Lee, 44, is stepping down today after holding the job since 2007, Brian Marchiony, a spokesman for the New York-based firm, said in a telephone interview. Lee wants to take time away from work, according to a memo sent to employees.
Lee, who worked for JPMorgan for 15 years, is among almost two dozen Wall Street strategists who try to predict the direction of the stock market and advise investors on which companies to buy and sell. He had one of the highest year-end forecasts for the Standard & Poor’s 500 Index, telling investors last week to stay bullish and buy health-care, technology and financial stocks.
“He’s just one of the best strategists in the game,” Philip Orlando, who helps oversee nearly $400 billion as chief equity-market strategist at Federated Investors Inc., said in a phone interview. “I’m surprised and disappointed that a young guy at the top of his game would be resigning.”
Lee, a managing director at the largest U.S. bank, confirmed the move in an e-mail to clients.
“I have enjoyed the last 15 years at the firm enormously,” he said. “I would like to spend a bit of time with my family.”
Lee was bullish at the start of each of six full years as chief equity strategist, forecasting an average annual rise of 14 percent in the S&P 500 over the period. He was more accurate than the average of strategist forecasts in four of the six years, including 2012 and 2013.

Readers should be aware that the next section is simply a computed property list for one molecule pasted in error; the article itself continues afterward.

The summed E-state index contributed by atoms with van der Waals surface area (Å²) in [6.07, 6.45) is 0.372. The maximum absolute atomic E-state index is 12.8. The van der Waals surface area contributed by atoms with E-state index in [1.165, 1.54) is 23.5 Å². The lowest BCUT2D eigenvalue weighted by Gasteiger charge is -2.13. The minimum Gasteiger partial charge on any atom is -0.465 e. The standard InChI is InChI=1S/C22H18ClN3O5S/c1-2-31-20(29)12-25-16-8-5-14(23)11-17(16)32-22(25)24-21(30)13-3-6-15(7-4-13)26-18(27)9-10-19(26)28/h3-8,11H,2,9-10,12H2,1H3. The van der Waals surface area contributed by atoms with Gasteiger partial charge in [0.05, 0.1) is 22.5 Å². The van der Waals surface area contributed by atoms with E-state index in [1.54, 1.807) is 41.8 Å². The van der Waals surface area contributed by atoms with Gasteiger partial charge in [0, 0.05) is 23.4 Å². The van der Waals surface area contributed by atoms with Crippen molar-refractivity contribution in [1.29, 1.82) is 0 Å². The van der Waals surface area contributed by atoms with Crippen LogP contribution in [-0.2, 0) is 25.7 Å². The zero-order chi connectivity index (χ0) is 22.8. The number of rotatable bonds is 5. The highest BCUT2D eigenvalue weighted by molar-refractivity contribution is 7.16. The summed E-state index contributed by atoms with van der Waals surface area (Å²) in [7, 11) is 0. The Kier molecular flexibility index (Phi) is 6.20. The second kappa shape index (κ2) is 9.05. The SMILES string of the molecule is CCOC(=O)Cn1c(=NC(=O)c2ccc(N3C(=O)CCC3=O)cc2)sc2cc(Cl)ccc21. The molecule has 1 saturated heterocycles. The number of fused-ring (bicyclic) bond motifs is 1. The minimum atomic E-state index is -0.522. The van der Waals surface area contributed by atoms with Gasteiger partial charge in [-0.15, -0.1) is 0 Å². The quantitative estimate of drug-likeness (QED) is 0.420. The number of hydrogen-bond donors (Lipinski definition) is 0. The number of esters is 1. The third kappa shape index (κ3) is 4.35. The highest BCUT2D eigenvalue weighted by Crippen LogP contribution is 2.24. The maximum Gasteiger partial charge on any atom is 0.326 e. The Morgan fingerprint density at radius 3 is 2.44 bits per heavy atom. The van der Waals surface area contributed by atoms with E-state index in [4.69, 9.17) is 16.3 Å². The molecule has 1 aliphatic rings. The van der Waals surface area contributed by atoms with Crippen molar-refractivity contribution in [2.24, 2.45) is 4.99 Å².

Like every one of his competitors tracked by Bloomberg, Lee failed to foresee the stock-market decline in 2008. He called for an 8.3 percent increase in the S&P 500 that year. The benchmark gauge plummeted 38 percent in its worst annual performance since the Great Depression.
Before taking the strategist job, he covered the wireless and telecommunications industry from 1999 to 2007 and added small-cap stocks in 2004, being recognized by Institutional Investor magazine every year since 1998, according to the memo.
He held positions at Oppenheimer & Co., Kidder Peabody & Co. and PricewaterhouseCoopers LLP. He received a bachelor’s degree in economics in 1991 from the Wharton School at the University of Pennsylvania with dual concentrations in finance and accounting.
“He has a good reputation,” Hugh Johnson, who oversees $2 billion as chairman of Albany, New York-based Hugh Johnson Advisors LLC. Strategists “are helpful in thinking about issues,” he said. “They can tell you what the issues are and give you interesting ways to analyze the issues.”
The S&P 500 will probably end the year at 2,075, Lee said in a March 7 report. Only Weeden & Co. and Canaccord Genuity Securities LLC have higher estimates, according to a survey compiled by Bloomberg of 21 strategists.
At the beginning of the year, Lee stuck to his bullish stance even as the S&P 500 slid as much as 5.8 percent in February. He was ultimately proved correct as the equities benchmark recovered the losses by the end of the month.
His predictions during the rebound were more accurate. His target of 1,100 for the U.S. equity benchmark in 2009 was only off by 15 points.
“His viewpoints have been very much on the money and he will do well wherever he goes,” John Manley, who helps oversee about $233 billion as chief equity strategist for Wells Fargo Funds Management in New York, said in a phone interview. “Hopefully, he reappears somewhere else.”